Are you a modernist? Take the quiz.

My colleague and friend Dr. Jason Baxter has published a delightful quiz at The Imaginative Conservative to show us how thoroughgoingly modern we all are.  He takes his cue from Dr. Charles Taylor, whose gigantic book on the modern age argues that we live in a “disenchanted” world—all us inhabitants of the North Atlantic region, inevitably, without any choice in the matter.  While our medieval forbears lived in a sacred and magical cosmos, we live in an autonomous, scientific universe.

To be more specific, Taylor says that there were four pillars in the pre-modern world that made it difficult not to believe in God:  1) the enchantment of the world; 2) that the world was imagined as a “cosmos” and not, as for us, as a “universe”; 3) that religious practice was woven into the fabric of the social world; and 4) that pre-modern man even experienced time differently, as a rhythmic unfolding of “sacred” time (or “higher” time) with ordinary, or secular time.

Dr. Baxter offers his quiz to illustrate the point that “we are all ‘secular,’ by which [Taylor] means, denied of the ‘naïve’ experience of religion as encountered in the pre-modern world.”  The quiz is a clever piece, much easier to read than Taylor’s behemoth, and carries the attraction that all online quizzes somehow do.  You should take or at least read the quiz here before continuing on this page.

[While you’re doing that, allow me to insert an advertisement for Dr. Baxter’s tremendous online Dante course. If you are at all interested in Dante, you should listen to this course; Baxter is among the best.  If you are not at all interested in Dante, you should listen to this course; Baxter will get you interested!]

Have you read the quiz yet?  Because the rest of my comments depend on your reading the quiz.

OK, now for my comment:  I think Dr. Baxter’s quiz inadvertently depends on a false assumption, namely that there is only one possible “enchanted” worldview.  If anyone in the modern world were to acquire an enchanted worldview—so runs the assumption—he could only do so by going back to the medieval worldview in all its concrete details.  So if you do not jive with vomiting on Fat Tuesday, you are probably a modernist.  Either you hold “the” modern worldview or you are a medieval:  there is no third alternative.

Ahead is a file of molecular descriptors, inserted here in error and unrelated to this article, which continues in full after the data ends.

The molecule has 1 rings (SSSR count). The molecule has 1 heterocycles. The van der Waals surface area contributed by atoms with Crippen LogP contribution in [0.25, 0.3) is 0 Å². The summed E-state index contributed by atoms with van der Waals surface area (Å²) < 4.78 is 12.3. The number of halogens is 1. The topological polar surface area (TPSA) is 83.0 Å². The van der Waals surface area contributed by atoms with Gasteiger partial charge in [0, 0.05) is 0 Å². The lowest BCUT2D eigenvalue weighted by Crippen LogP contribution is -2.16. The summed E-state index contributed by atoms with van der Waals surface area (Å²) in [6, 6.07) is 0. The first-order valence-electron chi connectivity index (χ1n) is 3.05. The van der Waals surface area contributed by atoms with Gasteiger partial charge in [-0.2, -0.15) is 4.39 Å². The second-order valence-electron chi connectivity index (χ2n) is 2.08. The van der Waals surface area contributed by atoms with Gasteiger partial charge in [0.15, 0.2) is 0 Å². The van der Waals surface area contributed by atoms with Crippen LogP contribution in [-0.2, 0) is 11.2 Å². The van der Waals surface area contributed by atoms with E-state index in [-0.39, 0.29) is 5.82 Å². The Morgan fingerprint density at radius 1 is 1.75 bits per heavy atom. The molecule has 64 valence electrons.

The problem can be illustrated by supposing an ancient Akkadian takes the quiz.  Right away at Question 1 (“On what day was the world created?”), he identifies himself as a modern by choosing option A (“What? This is the weirdest question I’ve ever heard”). He has never thought about the world’s mythic beginning as having a definite temporal relationship to the present day. Question 2 simply puzzles him:  “Do you believe that ghosts and goblins are less likely to prowl about the world on Christmas Eve?”  Of course he believes in malevolent beings that prowl about and try, e.g., to snatch newborn babies, and of course he believes that sacred times keep them at bay, but he has no idea what we mean by “Christmas Eve”.  He skips the question.

Of course, one need not be an ancient Akkadian to find the quiz difficult. Taylor himself says that modern-day citizens of Islamic countries may still have the “naïve” experience he denies to us in the North Atlantic region.  But my concern is with us here today in North America or Europe.